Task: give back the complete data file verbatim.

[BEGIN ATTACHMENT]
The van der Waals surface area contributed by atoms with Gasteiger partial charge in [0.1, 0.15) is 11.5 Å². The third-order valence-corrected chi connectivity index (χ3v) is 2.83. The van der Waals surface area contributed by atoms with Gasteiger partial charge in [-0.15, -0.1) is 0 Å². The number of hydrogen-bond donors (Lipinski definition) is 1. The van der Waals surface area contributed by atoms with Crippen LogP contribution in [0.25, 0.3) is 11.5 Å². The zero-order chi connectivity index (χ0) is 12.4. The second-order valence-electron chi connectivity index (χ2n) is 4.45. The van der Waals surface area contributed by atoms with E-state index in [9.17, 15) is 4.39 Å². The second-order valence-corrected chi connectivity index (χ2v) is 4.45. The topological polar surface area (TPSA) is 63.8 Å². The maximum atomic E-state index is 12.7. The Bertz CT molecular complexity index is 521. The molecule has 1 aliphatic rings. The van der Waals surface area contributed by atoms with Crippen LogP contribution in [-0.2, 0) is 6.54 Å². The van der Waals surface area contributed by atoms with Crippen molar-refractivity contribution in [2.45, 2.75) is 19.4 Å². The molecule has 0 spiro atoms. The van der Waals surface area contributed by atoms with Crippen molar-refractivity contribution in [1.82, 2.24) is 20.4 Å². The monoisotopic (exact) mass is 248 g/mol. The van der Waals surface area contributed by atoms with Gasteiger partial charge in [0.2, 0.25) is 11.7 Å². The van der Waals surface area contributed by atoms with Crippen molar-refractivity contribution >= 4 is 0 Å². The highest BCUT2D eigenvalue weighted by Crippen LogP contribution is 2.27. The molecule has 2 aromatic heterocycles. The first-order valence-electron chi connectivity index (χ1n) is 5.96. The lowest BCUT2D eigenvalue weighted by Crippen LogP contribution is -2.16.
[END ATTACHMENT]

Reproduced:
The van der Waals surface area contributed by atoms with Gasteiger partial charge in [0.1, 0.15) is 11.5 Å². The third-order valence-corrected chi connectivity index (χ3v) is 2.83. The van der Waals surface area contributed by atoms with Gasteiger partial charge in [-0.15, -0.1) is 0 Å². The number of hydrogen-bond donors (Lipinski definition) is 1. The van der Waals surface area contributed by atoms with Crippen LogP contribution in [0.25, 0.3) is 11.5 Å². The zero-order chi connectivity index (χ0) is 12.4. The second-order valence-electron chi connectivity index (χ2n) is 4.45. The van der Waals surface area contributed by atoms with E-state index in [9.17, 15) is 4.39 Å². The second-order valence-corrected chi connectivity index (χ2v) is 4.45. The topological polar surface area (TPSA) is 63.8 Å². The maximum atomic E-state index is 12.7. The Bertz CT molecular complexity index is 521. The molecule has 1 aliphatic rings. The van der Waals surface area contributed by atoms with Crippen LogP contribution in [-0.2, 0) is 6.54 Å². The van der Waals surface area contributed by atoms with Crippen molar-refractivity contribution in [2.45, 2.75) is 19.4 Å². The molecule has 0 spiro atoms. The van der Waals surface area contributed by atoms with Crippen molar-refractivity contribution in [1.82, 2.24) is 20.4 Å². The monoisotopic (exact) mass is 248 g/mol. The van der Waals surface area contributed by atoms with Gasteiger partial charge in [0.2, 0.25) is 11.7 Å². The van der Waals surface area contributed by atoms with Crippen molar-refractivity contribution >= 4 is 0 Å². The highest BCUT2D eigenvalue weighted by Crippen LogP contribution is 2.27. The molecule has 2 aromatic heterocycles. The first-order valence-electron chi connectivity index (χ1n) is 5.96. The lowest BCUT2D eigenvalue weighted by Crippen LogP contribution is -2.16.